In communicating the message that credit matters, we have scared some people about making moves that are actually in their best interest.
Many people are too far in debt, and that has to change. That’s why I began this year with a challenge. I want people to declutter their homes and their finances. So I’ve encouraged people to participate in the 21-day #NoDebtNoMess Color of Money Challenge.
Last week, I discussed clearing away credit card debt and eventually closing cards you don’t need or want. The suggestion had a few readers and some credit-counseling experts alarmed. I have a feature called “Talk Back,” in which I allow people who disagree with me to have their say. Here is some of the feedback I received.
A credit counselor wrote: “Canceling all the cards you don’t use at once may affect your credit utilization ratio. This could hurt your credit score.”
Worried about just that, one reader, with an outstanding score of 800, wrote, “I took an unused card to the bank with the intention of closing it but was informed that closing the card, even though it had no balance and had not been used for quite some time, would lower my credit score. Is the bank employee correct?”
I understand people’s concerns about closing accounts. The way you handle your credit can affect loan and insurance rates. A poor credit history might lose you an apartment.
But here’s my concern: People hear that it’s vital to have “good” credit and they think that means they need to carry debt.
If you’ve established a history of responsible credit management by, among other things, paying your bills on time and keeping credit card balances low or paying them off every billing cycle, you’ll likely see minimal impact to your score by closing an account, according to experts from Equifax, Experian, TransUnion and FICO, the company that created the credit-scoring model used by most lenders.
As part of my discussion on getting rid of credit card clutter, I recommended that you not cancel any card if you’re carrying a balance on it or any other of your cards. I said that, ultimately, you could close accounts you don’t want once all the cards had been paid off.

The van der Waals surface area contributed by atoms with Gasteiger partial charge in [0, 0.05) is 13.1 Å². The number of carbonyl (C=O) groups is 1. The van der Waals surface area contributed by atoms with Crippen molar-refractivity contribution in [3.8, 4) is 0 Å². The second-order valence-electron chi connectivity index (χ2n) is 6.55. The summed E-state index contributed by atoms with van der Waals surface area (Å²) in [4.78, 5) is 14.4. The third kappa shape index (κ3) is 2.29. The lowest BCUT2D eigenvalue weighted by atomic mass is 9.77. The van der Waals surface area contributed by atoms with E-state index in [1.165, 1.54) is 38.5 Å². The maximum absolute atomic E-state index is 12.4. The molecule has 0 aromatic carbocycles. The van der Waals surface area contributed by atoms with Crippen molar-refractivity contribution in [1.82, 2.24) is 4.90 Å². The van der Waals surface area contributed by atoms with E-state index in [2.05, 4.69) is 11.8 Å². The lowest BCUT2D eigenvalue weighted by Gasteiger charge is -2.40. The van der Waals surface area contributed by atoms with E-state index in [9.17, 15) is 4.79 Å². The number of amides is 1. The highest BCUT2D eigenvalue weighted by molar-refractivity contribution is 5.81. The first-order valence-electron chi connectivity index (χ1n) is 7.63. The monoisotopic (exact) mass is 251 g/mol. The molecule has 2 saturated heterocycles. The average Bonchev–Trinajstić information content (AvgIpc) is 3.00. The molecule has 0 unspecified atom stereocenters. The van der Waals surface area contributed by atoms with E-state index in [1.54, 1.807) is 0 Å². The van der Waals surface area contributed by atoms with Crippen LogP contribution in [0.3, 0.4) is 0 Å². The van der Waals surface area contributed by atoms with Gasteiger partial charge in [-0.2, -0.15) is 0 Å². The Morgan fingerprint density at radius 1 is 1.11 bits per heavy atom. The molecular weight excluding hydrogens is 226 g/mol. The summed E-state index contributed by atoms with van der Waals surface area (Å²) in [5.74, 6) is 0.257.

Ideally, if you have debt and you won’t be tempted, just put the cards away and work on paying off the debt. If you close an account and you still have debt on that card, it can increase your utilization rate, which is an important measure of how much credit you are using at any one time.
But if you know that having an open card is too much temptation, cancel it. Then commit to a plan to pay it off. Your utilization rate will improve as you pay down your debt.
And contrary to what that bank employee told my reader, if you close an account that you’ve had for some time, its long history does not immediately disappear. Positive credit history can stay on your credit report for 10 years from the date the account was closed. It’s important to realize that after your credit score reaches a high enough level, minor changes won’t have a significant or long-term affect on your credit history.
Let’s look at the FICO model. A score can range from 300 to 850. If a lender is giving its best rates to creditworthy customers with scores of 750 or higher, it doesn’t matter what your score is if you are above that point.
Your score is constantly changing. It dips and rises based on a number of factors, including what you do in any given period as companies update your credit files with new information.
Let’s say you have a credit card with a limit of $1,000. In one month, you charge about $800 worth of merchandise. But because you pay off your balance, you think, “No problem.”
If you pull your score before the next information dump, however, before your payment — in full — has been applied to your card, you might see a slight drop in your score. Or you might not.
No matter what credit tier you are in, you want to be aware of any moves that might lower your score. But you need to look at the big picture, not just your credit score.
If you find yourself in a credit mess, don’t be afraid to clear the clutter.